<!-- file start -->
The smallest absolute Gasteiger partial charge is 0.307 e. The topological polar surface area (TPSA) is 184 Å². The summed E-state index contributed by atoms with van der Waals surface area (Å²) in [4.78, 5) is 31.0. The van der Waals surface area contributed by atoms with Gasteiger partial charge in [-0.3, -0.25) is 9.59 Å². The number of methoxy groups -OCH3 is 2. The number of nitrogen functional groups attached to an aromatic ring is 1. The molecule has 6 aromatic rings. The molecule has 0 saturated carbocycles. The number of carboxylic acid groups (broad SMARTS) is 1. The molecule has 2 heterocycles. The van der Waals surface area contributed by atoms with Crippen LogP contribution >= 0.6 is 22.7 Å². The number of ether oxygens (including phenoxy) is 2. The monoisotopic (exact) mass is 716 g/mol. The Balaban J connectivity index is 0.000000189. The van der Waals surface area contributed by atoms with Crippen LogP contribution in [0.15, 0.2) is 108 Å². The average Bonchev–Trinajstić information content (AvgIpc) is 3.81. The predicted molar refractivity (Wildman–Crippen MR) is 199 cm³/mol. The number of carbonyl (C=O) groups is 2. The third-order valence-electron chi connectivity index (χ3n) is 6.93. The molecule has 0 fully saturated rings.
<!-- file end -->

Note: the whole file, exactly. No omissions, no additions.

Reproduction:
The smallest absolute Gasteiger partial charge is 0.307 e. The topological polar surface area (TPSA) is 184 Å². The summed E-state index contributed by atoms with van der Waals surface area (Å²) in [4.78, 5) is 31.0. The van der Waals surface area contributed by atoms with Gasteiger partial charge in [-0.3, -0.25) is 9.59 Å². The number of methoxy groups -OCH3 is 2. The number of nitrogen functional groups attached to an aromatic ring is 1. The molecule has 6 aromatic rings. The molecule has 0 saturated carbocycles. The number of carboxylic acid groups (broad SMARTS) is 1. The molecule has 2 heterocycles. The van der Waals surface area contributed by atoms with Crippen LogP contribution >= 0.6 is 22.7 Å². The number of ether oxygens (including phenoxy) is 2. The monoisotopic (exact) mass is 716 g/mol. The Balaban J connectivity index is 0.000000189. The van der Waals surface area contributed by atoms with Crippen LogP contribution in [0.15, 0.2) is 108 Å². The average Bonchev–Trinajstić information content (AvgIpc) is 3.81. The predicted molar refractivity (Wildman–Crippen MR) is 199 cm³/mol. The number of carbonyl (C=O) groups is 2. The third-order valence-electron chi connectivity index (χ3n) is 6.93. The molecule has 0 fully saturated rings.